This incident uncovered the overly lenient checks on assemblyman’s spending. The Hyogo prefecture has a provision stating receipts may not be submitted in such cases as that an assemblyman bought tickets through vending machines or in hasty. Nonomura seems to have abused the provision, but the rule doesn’t make sense as reasons not to attach the receipts because modern vending machines do have the capacity to print receipts.

It also became clear that Nonomura and others bought sheets of postage stamps. This is as problematic because they are exchangeable for cash. They should have used the postpaid mail or other services to prove the fact that they really used mails.

The assembly’s secretariat should also be accused of receiving the reports which do not indicate what the money was spent for. Any private companies would not accept such reports. Checks against the assembly must be stricter as they are funded by tax money.

As a matter of fact, the situation is better in the local assemblies although unsatisfactory. At least the reports on earnings and expenses by assemblyman are checked ex post and inappropriate expenses are to be pointed out. On the other hand, the political activity fund provided to the Diet members does not accompany obligations to report the receipts and disbursements and there is no way to investigate them.

The Diet members in both Houses are provided with 1 million yen/month. There are neither compulsory reports nor rules to return them. While younger lawmakers, often struggling for funds, spend the money for renting office or hiring personal secretaries, ample veteran lawmakers simply keep the money in their pocket as the “second salary.”

Furthermore, since it is assumed that the money is on expenses, there is no tax imposition. It means that veteran lawmakers receive 12 million yen of the net income in addition to 21 million yen of the annual income. It is nothing but a privilege.

While the rules with regard to political activity fund are under such problematic circumstances, few lawmakers voice reconsiderations on the situation. Even the opposition lawmakers, once noisy over the sexist slurs in the Tokyo metropolitan assembly, have remained relatively silent over Nonomura in fear that public criticism turns against themselves.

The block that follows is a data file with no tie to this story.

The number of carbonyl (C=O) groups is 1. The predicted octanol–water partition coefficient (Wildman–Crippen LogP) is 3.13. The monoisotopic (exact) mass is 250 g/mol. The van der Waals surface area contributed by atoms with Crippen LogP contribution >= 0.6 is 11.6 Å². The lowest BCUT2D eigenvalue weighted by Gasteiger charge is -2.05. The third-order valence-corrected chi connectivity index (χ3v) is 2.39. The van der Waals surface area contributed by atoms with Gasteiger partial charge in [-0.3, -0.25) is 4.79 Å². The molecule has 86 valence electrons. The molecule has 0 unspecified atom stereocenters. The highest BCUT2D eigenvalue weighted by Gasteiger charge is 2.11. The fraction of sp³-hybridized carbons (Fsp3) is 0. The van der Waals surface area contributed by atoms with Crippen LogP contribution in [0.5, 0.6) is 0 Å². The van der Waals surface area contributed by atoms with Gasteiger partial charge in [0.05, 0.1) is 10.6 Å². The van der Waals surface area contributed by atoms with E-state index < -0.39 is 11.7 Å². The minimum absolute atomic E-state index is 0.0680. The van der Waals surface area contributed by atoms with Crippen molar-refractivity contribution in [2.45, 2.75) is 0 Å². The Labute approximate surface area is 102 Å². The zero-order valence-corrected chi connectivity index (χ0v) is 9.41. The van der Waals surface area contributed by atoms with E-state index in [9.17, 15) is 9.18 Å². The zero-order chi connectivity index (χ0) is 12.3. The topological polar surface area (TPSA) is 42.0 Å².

However, the Diet members should account for all the receipts and disbursements because they are funded by tax; just like in the local assemblies. All the expenditures must be reported with receipts every year, and any unspent-amount should be returned.

It seems that Diet members and local assembly members expect that the situation calms down after Nonomura resigned. Should it not be. There is no end to this issue until the political activity funds in the Diet and local assemblies are to be revised to an appropriate extent. 


Current State of Agricultural Reform

(HARA Eiji, PPPC President)

In the new Japan Revitalization Strategy revised in June, we were able to observe firm advancements in the agricultural reform.
It may be applauded that the Cabinet mentioned reforms of Japan Agriculture which has long been considered as a difficult challenge.
Yet, it does not mean a happy-end by itself. Let us summarize the past achievements and remaining challenges here.

First, in the field of agriculture, many have shared an understanding on what should be done for many years.
The bottom line is to heighten productivity in the management of agriculture and to rear up farmers with ambitions and abilities. To that end farmlands need to be consolidated and agricultural policy must break with measures that distribute subsidies to al farmers uniformly.
Such a viewpoint has been shared from the 1960s when Basic Act on Agriculture was enacted and Ogata village kicked off. However, there have hardly been major advancements for generations and it resulted to the present agricultural situation.
In the 2000s, under the Basic Guideline on Economic and Fiscal Policy in 2002, such measures as the following have been taken.
i.              Expansion of corporate entry into agriculture
ii.              New grant system limiting subject to ambitious farmers with certain size of farmlands
Although there were certain accomplishments due to these efforts, it hasn’t fully come to light as there was a certain kind of backward movements.

Under the current circumstance, the remaining challenges in the agriculture can be listed as follows.
1.         Businesslike management of agriculture